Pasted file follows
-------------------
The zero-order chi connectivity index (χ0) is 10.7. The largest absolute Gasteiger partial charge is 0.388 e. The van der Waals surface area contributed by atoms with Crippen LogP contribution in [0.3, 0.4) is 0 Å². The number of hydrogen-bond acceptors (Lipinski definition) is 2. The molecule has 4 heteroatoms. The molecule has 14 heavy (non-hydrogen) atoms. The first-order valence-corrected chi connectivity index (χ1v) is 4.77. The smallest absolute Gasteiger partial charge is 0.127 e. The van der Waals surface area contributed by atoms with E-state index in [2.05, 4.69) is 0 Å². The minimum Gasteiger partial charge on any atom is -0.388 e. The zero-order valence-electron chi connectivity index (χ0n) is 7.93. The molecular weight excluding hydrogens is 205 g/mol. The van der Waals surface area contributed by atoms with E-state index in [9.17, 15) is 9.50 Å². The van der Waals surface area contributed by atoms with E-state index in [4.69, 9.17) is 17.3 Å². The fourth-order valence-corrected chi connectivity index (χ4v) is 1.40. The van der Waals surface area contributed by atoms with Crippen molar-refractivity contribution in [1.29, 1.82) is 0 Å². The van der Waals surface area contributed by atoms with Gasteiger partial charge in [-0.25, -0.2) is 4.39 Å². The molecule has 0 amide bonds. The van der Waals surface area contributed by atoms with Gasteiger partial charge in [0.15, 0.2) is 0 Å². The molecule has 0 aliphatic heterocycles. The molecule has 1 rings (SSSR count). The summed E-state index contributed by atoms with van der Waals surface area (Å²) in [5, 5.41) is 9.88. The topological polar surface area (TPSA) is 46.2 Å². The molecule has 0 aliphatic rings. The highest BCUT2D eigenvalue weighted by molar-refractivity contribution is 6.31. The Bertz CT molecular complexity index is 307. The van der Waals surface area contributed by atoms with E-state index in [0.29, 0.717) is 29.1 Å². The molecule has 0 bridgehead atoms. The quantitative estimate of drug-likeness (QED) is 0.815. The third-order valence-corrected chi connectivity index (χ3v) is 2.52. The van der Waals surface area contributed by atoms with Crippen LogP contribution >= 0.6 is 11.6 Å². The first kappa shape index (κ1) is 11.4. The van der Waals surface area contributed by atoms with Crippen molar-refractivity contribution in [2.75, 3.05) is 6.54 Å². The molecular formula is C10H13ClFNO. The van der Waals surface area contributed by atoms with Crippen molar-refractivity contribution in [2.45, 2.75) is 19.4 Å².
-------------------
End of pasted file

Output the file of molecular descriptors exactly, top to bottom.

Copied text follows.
The zero-order chi connectivity index (χ0) is 10.7. The largest absolute Gasteiger partial charge is 0.388 e. The van der Waals surface area contributed by atoms with Crippen LogP contribution in [0.3, 0.4) is 0 Å². The number of hydrogen-bond acceptors (Lipinski definition) is 2. The molecule has 4 heteroatoms. The molecule has 14 heavy (non-hydrogen) atoms. The first-order valence-corrected chi connectivity index (χ1v) is 4.77. The smallest absolute Gasteiger partial charge is 0.127 e. The van der Waals surface area contributed by atoms with E-state index in [2.05, 4.69) is 0 Å². The minimum Gasteiger partial charge on any atom is -0.388 e. The zero-order valence-electron chi connectivity index (χ0n) is 7.93. The molecular weight excluding hydrogens is 205 g/mol. The van der Waals surface area contributed by atoms with E-state index in [9.17, 15) is 9.50 Å². The van der Waals surface area contributed by atoms with E-state index in [4.69, 9.17) is 17.3 Å². The fourth-order valence-corrected chi connectivity index (χ4v) is 1.40. The van der Waals surface area contributed by atoms with Crippen molar-refractivity contribution in [1.29, 1.82) is 0 Å². The van der Waals surface area contributed by atoms with Gasteiger partial charge in [-0.25, -0.2) is 4.39 Å². The molecule has 0 amide bonds. The van der Waals surface area contributed by atoms with Gasteiger partial charge in [0.15, 0.2) is 0 Å². The molecule has 0 aliphatic heterocycles. The molecule has 1 rings (SSSR count). The summed E-state index contributed by atoms with van der Waals surface area (Å²) in [5, 5.41) is 9.88. The topological polar surface area (TPSA) is 46.2 Å². The molecule has 0 aliphatic rings. The highest BCUT2D eigenvalue weighted by molar-refractivity contribution is 6.31. The Bertz CT molecular complexity index is 307. The van der Waals surface area contributed by atoms with E-state index in [0.29, 0.717) is 29.1 Å². The molecule has 0 bridgehead atoms. The quantitative estimate of drug-likeness (QED) is 0.815. The third-order valence-corrected chi connectivity index (χ3v) is 2.52. The van der Waals surface area contributed by atoms with Crippen LogP contribution >= 0.6 is 11.6 Å². The first kappa shape index (κ1) is 11.4. The van der Waals surface area contributed by atoms with Crippen molar-refractivity contribution in [2.75, 3.05) is 6.54 Å². The molecular formula is C10H13ClFNO. The van der Waals surface area contributed by atoms with Crippen molar-refractivity contribution in [2.45, 2.75) is 19.4 Å².